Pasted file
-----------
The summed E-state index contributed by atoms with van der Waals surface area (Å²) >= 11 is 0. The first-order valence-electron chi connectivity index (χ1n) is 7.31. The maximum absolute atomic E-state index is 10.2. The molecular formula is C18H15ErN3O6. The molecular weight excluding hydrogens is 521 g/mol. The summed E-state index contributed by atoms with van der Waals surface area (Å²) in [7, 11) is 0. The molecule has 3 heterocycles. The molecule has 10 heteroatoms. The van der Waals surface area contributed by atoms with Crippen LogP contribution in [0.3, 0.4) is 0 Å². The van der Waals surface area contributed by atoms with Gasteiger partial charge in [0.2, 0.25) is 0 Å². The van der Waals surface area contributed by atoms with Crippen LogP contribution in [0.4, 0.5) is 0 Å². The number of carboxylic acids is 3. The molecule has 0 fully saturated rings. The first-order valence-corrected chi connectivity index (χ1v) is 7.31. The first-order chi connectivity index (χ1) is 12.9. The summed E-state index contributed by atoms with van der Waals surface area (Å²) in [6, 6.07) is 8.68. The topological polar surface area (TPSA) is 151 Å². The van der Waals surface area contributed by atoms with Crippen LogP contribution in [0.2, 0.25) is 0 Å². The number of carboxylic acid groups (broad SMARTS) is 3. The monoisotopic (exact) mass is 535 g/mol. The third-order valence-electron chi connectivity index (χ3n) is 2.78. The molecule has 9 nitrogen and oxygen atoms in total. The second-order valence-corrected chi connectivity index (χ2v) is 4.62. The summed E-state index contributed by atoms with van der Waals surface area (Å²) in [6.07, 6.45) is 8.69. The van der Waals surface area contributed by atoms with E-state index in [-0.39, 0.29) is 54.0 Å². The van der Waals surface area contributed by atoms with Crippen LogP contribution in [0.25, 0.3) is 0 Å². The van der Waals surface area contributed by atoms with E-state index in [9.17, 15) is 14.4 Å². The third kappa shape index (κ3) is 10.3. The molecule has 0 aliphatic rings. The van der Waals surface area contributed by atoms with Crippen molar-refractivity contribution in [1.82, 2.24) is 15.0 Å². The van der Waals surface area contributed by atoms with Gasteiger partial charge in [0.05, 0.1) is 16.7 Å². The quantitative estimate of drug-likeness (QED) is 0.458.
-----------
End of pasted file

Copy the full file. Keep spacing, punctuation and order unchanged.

The summed E-state index contributed by atoms with van der Waals surface area (Å²) >= 11 is 0. The first-order valence-electron chi connectivity index (χ1n) is 7.31. The maximum absolute atomic E-state index is 10.2. The molecular formula is C18H15ErN3O6. The molecular weight excluding hydrogens is 521 g/mol. The summed E-state index contributed by atoms with van der Waals surface area (Å²) in [7, 11) is 0. The molecule has 3 heterocycles. The molecule has 10 heteroatoms. The van der Waals surface area contributed by atoms with Crippen LogP contribution in [0.3, 0.4) is 0 Å². The van der Waals surface area contributed by atoms with Gasteiger partial charge in [0.2, 0.25) is 0 Å². The van der Waals surface area contributed by atoms with Crippen LogP contribution in [0.4, 0.5) is 0 Å². The number of carboxylic acids is 3. The molecule has 0 fully saturated rings. The first-order valence-corrected chi connectivity index (χ1v) is 7.31. The first-order chi connectivity index (χ1) is 12.9. The summed E-state index contributed by atoms with van der Waals surface area (Å²) in [6, 6.07) is 8.68. The topological polar surface area (TPSA) is 151 Å². The van der Waals surface area contributed by atoms with Crippen LogP contribution in [0.2, 0.25) is 0 Å². The number of carboxylic acid groups (broad SMARTS) is 3. The monoisotopic (exact) mass is 535 g/mol. The third-order valence-electron chi connectivity index (χ3n) is 2.78. The molecule has 9 nitrogen and oxygen atoms in total. The second-order valence-corrected chi connectivity index (χ2v) is 4.62. The summed E-state index contributed by atoms with van der Waals surface area (Å²) in [6.07, 6.45) is 8.69. The van der Waals surface area contributed by atoms with E-state index in [-0.39, 0.29) is 54.0 Å². The van der Waals surface area contributed by atoms with Crippen LogP contribution in [0.25, 0.3) is 0 Å². The van der Waals surface area contributed by atoms with E-state index in [9.17, 15) is 14.4 Å². The third kappa shape index (κ3) is 10.3. The molecule has 0 aliphatic rings. The van der Waals surface area contributed by atoms with Crippen molar-refractivity contribution in [1.82, 2.24) is 15.0 Å². The van der Waals surface area contributed by atoms with Gasteiger partial charge in [0.05, 0.1) is 16.7 Å². The quantitative estimate of drug-likeness (QED) is 0.458.